The 18 winning projects shortlisted in the Field Constructs Design Competition flag a range of pressing socio-environmental issues through whimsical takes on interactive public art. The exhibits will occupy an old landfill and brownfield in Austin within the Circle Acres nature reserve, turning the site into a bizarre outdoor museum teeming with site-responsive sculptures and unforeseen creatures. Here, we take a look at some of the winning proposals to be displayed from November 14–22. Cloudfill by Blake Smith, John Cunningham, Seth Brunner (New York) This three-part installation is made of plastic bottles stuffed in bags. Each piece is specifically designed for either forestland, wetlands, or dry land, and references a different environmental issue, from deforestation to strip mining and microplastics in the ocean, to advance the educational mission of the Ecology Action of Texas. A floating bridge is planned for the park’s wetland area, which used to be a quarry.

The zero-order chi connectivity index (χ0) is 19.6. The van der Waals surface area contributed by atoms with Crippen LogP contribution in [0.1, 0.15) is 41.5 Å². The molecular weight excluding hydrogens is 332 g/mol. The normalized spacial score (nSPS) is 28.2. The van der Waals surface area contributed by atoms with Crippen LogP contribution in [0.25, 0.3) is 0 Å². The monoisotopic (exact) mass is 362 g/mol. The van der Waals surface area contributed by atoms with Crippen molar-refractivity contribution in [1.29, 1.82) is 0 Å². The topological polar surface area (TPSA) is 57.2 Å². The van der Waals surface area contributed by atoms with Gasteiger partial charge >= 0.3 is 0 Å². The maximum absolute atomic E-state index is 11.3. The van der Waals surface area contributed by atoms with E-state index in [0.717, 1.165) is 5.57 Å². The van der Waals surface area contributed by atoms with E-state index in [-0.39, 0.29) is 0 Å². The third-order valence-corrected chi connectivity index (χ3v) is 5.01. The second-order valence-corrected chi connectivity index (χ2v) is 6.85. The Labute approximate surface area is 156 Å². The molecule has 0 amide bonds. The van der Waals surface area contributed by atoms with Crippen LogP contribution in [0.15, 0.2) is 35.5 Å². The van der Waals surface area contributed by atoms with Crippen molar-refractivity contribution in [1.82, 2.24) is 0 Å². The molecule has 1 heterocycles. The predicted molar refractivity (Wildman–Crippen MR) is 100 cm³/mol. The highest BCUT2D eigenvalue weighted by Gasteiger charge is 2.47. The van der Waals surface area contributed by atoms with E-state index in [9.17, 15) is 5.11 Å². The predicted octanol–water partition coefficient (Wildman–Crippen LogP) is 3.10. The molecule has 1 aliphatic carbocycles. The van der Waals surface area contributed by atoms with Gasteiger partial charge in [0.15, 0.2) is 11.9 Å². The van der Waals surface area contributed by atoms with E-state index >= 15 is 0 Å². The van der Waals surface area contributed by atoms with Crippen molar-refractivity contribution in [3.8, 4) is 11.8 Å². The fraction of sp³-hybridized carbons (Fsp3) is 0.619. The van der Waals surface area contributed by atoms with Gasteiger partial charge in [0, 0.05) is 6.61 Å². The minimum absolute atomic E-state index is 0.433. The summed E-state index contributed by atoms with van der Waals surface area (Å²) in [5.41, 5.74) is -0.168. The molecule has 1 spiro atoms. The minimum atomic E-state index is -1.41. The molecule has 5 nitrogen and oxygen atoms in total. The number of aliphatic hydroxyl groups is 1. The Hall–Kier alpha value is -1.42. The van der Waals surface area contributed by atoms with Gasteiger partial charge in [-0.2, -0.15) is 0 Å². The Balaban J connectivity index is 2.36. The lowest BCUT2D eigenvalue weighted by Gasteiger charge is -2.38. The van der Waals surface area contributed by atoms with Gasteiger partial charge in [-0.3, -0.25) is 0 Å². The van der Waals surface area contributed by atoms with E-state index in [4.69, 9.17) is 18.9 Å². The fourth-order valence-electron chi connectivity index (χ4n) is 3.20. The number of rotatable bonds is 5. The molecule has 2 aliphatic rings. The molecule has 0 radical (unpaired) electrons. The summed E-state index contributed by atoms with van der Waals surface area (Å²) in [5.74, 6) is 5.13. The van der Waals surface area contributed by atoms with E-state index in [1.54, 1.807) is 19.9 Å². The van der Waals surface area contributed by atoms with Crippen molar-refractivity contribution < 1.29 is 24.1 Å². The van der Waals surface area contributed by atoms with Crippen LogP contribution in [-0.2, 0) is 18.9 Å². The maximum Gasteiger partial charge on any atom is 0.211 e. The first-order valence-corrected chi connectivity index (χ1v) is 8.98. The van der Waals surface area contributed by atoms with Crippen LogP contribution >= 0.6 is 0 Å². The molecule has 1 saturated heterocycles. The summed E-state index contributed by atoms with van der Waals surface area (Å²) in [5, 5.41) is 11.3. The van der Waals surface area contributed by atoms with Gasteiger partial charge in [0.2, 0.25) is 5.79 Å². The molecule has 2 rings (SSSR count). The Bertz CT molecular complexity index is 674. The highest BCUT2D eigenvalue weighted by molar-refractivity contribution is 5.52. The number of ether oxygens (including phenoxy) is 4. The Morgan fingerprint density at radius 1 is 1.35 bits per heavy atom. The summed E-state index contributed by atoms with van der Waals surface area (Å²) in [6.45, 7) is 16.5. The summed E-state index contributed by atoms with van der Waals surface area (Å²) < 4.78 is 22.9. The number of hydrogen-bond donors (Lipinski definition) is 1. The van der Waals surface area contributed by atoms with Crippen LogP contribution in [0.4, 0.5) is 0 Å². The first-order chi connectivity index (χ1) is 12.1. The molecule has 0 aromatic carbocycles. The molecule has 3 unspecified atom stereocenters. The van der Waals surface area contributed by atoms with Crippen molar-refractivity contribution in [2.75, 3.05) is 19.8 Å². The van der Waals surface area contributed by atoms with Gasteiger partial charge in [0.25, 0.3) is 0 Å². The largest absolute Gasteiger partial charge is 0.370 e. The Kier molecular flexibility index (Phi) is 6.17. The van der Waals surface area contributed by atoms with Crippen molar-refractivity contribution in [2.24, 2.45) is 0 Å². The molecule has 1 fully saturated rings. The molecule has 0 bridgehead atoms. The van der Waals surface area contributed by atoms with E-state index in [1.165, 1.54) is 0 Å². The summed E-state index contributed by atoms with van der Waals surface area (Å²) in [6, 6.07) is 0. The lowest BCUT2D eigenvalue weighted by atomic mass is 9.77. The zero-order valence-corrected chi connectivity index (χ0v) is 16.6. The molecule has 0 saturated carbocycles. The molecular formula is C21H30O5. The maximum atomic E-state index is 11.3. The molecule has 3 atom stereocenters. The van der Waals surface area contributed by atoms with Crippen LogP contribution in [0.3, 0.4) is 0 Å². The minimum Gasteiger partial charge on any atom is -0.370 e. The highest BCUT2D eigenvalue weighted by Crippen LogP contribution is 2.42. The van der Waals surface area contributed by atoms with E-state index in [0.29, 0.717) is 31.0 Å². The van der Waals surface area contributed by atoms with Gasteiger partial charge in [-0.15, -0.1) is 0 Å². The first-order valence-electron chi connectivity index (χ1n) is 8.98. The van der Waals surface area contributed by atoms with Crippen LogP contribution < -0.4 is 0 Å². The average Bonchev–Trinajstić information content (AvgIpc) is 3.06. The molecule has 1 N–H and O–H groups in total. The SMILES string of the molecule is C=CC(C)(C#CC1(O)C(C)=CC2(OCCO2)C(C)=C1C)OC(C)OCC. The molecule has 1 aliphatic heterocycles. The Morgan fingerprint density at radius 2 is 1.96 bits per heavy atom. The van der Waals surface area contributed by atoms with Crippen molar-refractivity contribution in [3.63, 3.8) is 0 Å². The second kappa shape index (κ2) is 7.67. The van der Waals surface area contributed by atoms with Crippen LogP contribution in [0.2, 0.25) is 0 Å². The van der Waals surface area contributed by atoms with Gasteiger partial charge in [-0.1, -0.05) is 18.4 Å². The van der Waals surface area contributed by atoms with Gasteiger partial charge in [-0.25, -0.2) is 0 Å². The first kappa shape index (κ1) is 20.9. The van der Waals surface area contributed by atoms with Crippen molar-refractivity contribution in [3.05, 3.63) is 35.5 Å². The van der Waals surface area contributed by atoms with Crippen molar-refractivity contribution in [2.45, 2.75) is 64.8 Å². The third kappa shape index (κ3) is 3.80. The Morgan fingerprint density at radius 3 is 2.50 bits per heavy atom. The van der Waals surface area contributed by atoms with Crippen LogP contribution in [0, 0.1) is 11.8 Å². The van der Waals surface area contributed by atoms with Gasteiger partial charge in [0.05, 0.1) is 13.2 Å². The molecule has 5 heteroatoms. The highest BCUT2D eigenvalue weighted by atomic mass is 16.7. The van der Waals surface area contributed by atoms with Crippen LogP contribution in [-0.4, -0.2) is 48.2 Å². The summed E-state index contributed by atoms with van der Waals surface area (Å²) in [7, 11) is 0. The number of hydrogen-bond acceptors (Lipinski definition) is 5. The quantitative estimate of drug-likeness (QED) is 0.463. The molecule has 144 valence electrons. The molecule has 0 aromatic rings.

Commpost by Daniel Gillen, Colby Suter, Gustav Fagerstrom (Beijing)These disorienting camel humps rising in the middle of a field are an educational commentary about composting. Visitors scan QR codes or use the on-site WiFi to learn about ecological food disposal. Like a LEGO set, it comes with a step-by-step assembly manual and can still function with minimal component parts. Visitors can throw scraps and water into pits within the sculpture and watch them turn into dirt. Dis-Figure by Aptum Architecture (Syracuse) This vaguely equestrian sculpture looms out of the swampy shadows like a guardian angel. Built from a wood frame covered in latex, the sculpture reportedly “glows” and changes appearance throughout the day. “Through the intertwining of skeleton and mutilated skin, a digitally enhanced structure and its biodegradable latex ornamentation disfigures the form and, in turn, alludes to a new reading of ‘form meets nature’ as the grotesque, the uncanny, and the unexpected,” said the architects. Las Piñatas by Goujon Design (Austin) This exhibition bespeaks the proverbial tension between development and preservation. The giant piñatas pay homage to a local family-owned piñata store that was razed in early 2015 by a pair of transplanted property developers in the city’s rapidly gentrifying East Austin neighborhoods. “The low-income and predominantly Hispanic neighborhood of Montopolis”—where the park is located—“will inevitably become another friction point between the development of a ‘new’ Austin and the preservation of ‘old’ Austin,” according to Field Constructs. Meat Church Field Kitchen by Jordan Bartelt, Scrap Marshall (Los Angeles) The design for this short-lived smokehouse riffs on a lone church standing in the Texas barrens, where seasoned grill-masters prepare juicy meats to be consumed with others like at a church picnic. However, folks of all faiths are welcome at this non-denominational gathering.